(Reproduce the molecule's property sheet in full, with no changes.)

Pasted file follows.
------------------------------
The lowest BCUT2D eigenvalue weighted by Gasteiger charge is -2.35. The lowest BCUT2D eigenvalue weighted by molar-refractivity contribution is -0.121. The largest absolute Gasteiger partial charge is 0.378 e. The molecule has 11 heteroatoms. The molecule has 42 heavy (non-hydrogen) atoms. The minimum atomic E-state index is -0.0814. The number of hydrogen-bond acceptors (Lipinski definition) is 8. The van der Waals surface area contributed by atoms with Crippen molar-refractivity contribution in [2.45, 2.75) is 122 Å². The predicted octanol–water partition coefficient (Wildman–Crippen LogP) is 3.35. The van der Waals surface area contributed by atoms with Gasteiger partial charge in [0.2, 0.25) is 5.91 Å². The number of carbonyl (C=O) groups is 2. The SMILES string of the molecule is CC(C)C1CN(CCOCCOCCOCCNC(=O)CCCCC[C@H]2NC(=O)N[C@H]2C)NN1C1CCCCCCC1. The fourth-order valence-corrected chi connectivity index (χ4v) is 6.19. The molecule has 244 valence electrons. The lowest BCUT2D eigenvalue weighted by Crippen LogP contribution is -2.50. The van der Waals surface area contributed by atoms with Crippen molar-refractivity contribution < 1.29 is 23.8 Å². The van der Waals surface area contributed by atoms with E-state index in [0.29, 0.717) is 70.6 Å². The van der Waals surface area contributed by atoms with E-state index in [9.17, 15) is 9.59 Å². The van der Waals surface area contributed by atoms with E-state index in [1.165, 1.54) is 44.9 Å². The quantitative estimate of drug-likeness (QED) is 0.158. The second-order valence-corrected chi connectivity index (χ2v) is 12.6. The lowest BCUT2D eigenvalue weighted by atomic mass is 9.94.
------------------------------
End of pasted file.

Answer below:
The lowest BCUT2D eigenvalue weighted by Gasteiger charge is -2.35. The lowest BCUT2D eigenvalue weighted by molar-refractivity contribution is -0.121. The largest absolute Gasteiger partial charge is 0.378 e. The molecule has 11 heteroatoms. The molecule has 42 heavy (non-hydrogen) atoms. The minimum atomic E-state index is -0.0814. The number of hydrogen-bond acceptors (Lipinski definition) is 8. The van der Waals surface area contributed by atoms with Crippen molar-refractivity contribution in [2.45, 2.75) is 122 Å². The predicted octanol–water partition coefficient (Wildman–Crippen LogP) is 3.35. The van der Waals surface area contributed by atoms with Gasteiger partial charge in [0.2, 0.25) is 5.91 Å². The number of carbonyl (C=O) groups is 2. The SMILES string of the molecule is CC(C)C1CN(CCOCCOCCOCCNC(=O)CCCCC[C@H]2NC(=O)N[C@H]2C)NN1C1CCCCCCC1. The fourth-order valence-corrected chi connectivity index (χ4v) is 6.19. The molecule has 244 valence electrons. The lowest BCUT2D eigenvalue weighted by Crippen LogP contribution is -2.50. The van der Waals surface area contributed by atoms with Crippen molar-refractivity contribution < 1.29 is 23.8 Å². The van der Waals surface area contributed by atoms with E-state index in [0.29, 0.717) is 70.6 Å². The van der Waals surface area contributed by atoms with E-state index in [9.17, 15) is 9.59 Å². The van der Waals surface area contributed by atoms with E-state index in [1.165, 1.54) is 44.9 Å². The quantitative estimate of drug-likeness (QED) is 0.158. The second-order valence-corrected chi connectivity index (χ2v) is 12.6. The lowest BCUT2D eigenvalue weighted by atomic mass is 9.94.